The black-crowned night heron

Will the real black-crowned night heron please stand up? Which of the two birds below is a black-crowned night heron? Can you pick it out?

If you chose the bird on the left, you are correct. If you chose the bird on the right, you are also correct. How can that be? The bird on the left is a juvenile. As is often the case with birds, the young show little resemblance to the adult of the species.

Male black-crowned night heron with white breeding plumage.

Standing or flying, black-crowned night herons keep their head tucked in, which gives them a hunchback appearance. Juveniles have grey-brown plumage, with blurry splotches and streaks, great camouflage for a vulnerable youngster hiding in the trees. Adults have gray-blue feathers and a blue-black cap. During breeding season (right now), you can identify an adult male by the thin, white plumes that stream from its head.

Black-crowned night herons inhabit fresh and salt water wetlands around the world, except in Antartica and Australia. It follows, then that they eat fish, as well as other aquatic life, including frogs, crayfish, clams, and mussels. They are equal opportunity eaters.

Now that you can identify a black-crowned night heron, the question arises: do you have the patience of a heron? Watching one stand at water’s edge, motionless, for what seems like an eternity…often longer than you care to stand by…can indeed be an exercise in patience.

That single-goal focus produces results, as I observed early one morning this past fall on the bank of Blue Heron Lake. In the course of just thirty minutes. I watched one juvenile catch three frogs. While a long, thick bill might seem ideal for stabbing prey, night herons actually grab their meal with an open beak, often shaking it to stun or kill. They may dip the prey back into the water to wash off aquatic debris; then, cocking their head back while opening their bill, they maneuver the prey around mid-air in order to swallow the catch whole, a process that may take awhile.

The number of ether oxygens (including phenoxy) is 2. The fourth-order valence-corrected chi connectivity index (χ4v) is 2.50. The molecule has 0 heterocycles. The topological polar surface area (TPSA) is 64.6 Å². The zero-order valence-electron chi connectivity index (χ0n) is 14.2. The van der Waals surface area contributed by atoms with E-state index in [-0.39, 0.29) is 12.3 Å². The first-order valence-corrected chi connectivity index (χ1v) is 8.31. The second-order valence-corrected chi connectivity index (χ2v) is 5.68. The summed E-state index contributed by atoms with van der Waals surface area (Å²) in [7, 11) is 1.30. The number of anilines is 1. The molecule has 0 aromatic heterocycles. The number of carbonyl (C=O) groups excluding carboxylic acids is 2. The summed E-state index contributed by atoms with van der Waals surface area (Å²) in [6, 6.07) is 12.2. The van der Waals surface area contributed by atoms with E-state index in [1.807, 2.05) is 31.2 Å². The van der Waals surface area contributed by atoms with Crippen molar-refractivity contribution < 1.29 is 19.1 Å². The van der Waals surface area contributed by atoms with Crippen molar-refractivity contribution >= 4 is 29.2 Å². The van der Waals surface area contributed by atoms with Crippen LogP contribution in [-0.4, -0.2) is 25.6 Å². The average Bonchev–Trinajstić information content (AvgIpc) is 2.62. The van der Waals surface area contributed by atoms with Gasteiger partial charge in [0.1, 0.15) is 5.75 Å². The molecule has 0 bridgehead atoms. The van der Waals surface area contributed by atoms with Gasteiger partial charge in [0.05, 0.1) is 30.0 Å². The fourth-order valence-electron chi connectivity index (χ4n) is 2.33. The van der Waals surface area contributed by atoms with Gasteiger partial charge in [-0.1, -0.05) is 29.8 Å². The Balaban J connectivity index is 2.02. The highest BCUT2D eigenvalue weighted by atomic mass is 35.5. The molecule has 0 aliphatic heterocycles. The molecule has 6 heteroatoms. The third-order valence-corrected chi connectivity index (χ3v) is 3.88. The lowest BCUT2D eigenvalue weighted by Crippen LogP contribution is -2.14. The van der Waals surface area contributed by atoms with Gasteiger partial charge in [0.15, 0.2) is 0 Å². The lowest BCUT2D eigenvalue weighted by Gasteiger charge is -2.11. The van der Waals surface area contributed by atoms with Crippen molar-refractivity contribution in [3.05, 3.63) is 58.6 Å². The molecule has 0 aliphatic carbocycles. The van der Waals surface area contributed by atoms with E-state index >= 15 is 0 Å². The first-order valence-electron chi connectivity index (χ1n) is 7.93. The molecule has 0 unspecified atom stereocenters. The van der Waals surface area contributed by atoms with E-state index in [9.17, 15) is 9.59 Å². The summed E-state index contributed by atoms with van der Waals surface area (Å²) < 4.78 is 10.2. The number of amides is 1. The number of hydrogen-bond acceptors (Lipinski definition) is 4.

Juvenile black-crowned night heron catching frog.

Well now, what about those long-necked birds that we are currently seeing at water’s edge, or high up in the trees? Actually, many of them are members of the same family as the black-crowned night heron. They include snowy egrets (short, white, with black bill and yellow feet), great egrets (tall, white, with yellow-orange bill and black feet), and great blue herons (tall like great egret, gray -blue plumage), as well as green herons and bitterns at other times of the year.

Great blue heron with breeding plumage.

Right now, mating season has begun. The males display beautiful, wispy breeding plumage for potential mates to admire. In years past, there has been a great blue heron rookery high up in the bull pines at the southwest side of Blue Heron Lake. What a ruckus they make when the chicks are begging for food. During the next few months, keep your eyes peeled and ears tuned for some fascinating avian behavior around Blue Heron Lake.

Keep birding,
Robert Groos
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Robert Groos is a published photographer and keen observer of nature who lives in Yosemite Lakes Park. He shares some of his outstanding images of our local feathered friends along with some tidbits of interesting facts about each. We hope you enjoy them as much as we do. 

Previous posts:
The bluebird
Talking turkey
The secret world of the phainopepla
Acorn woodpecker 
Oak titmouse
White-breasted nuthatch
California quail
Bald eagle
Western kingbird
The turkey vulture